Set criteria for your target group

Not every company is suitable for you and your organisation to acquire. For this reason, it is important to set criteria that the target company must be able to satisfy. The kind of company, for example. The size of the company, the location and the sector also have a bearing on this. On the basis of these criteria, look for a number of possible candidates and analyse whether or not they are suitable.

Evaluate the company

Always enter into discussions with the first selection of companies to see whether they fit into your strategy. During these discussions, you can try to find out whether these companies meet your requirements.

Exploratory discussions also offer you the opportunity to gather more information about the company. Last but not least, you can also assess whether the company would be receptive to a far-reaching collaboration or takeover.



Determine the value

Is a company receptive to acquisition? If so, it is time for a value assessment. A valuation analysis will help you to identify the value of the shares of the company. A well-used method is the DCF method, the Discounted Cash Flow method.

Start the negotiations

After carrying out several valuation methods, have you determined whether the company has enough potential? Then it’s time to start up the negotiations with an opening bid, determined on the basis of the valuation analysis. If you agree upon the acquisition price and other matters, then you set these out in a declaration of intent.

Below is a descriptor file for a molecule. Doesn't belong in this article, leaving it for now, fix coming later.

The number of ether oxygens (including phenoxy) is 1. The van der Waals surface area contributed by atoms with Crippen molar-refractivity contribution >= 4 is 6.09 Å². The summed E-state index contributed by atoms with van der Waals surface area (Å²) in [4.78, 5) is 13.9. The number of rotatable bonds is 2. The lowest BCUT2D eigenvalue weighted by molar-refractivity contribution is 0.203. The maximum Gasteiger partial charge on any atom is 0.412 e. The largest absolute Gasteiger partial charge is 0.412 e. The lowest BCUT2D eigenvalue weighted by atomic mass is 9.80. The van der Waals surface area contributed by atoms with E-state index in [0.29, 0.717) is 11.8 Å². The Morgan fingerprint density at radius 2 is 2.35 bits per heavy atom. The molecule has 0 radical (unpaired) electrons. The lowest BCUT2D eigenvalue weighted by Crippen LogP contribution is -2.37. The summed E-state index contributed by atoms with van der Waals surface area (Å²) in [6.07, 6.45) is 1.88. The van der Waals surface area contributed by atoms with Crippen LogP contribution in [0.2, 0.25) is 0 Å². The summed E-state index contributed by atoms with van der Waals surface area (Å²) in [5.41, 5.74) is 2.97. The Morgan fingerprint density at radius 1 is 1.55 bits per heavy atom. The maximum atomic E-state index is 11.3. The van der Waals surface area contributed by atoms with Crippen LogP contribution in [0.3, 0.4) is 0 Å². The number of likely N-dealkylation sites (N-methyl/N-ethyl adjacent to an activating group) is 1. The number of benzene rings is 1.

Never forget, the due diligence investigation

A very critical moment during an acquisition is the due diligence investigation. You will then – under certain conditions – be allowed to inspect the accounts of the target company. You should be aware that if you do not carry out a due diligence investigation, you can never recover any losses from the selling party after the takeover. The purchase agreement can now be drawn up on the basis of the results of the due diligence investigation and the declaration of intent.

Draw up the contracts

Have any insurmountable risks come to light during the previous steps? If not, the final contracts can be drawn up.

Conclude the deal

All the details have been discussed. The funding has been arranged. The deal can be concluded. Your management team and that of the acquired company will now need to discuss as quickly as possible what the internal organisation will look like from now on.

Do you need professional support?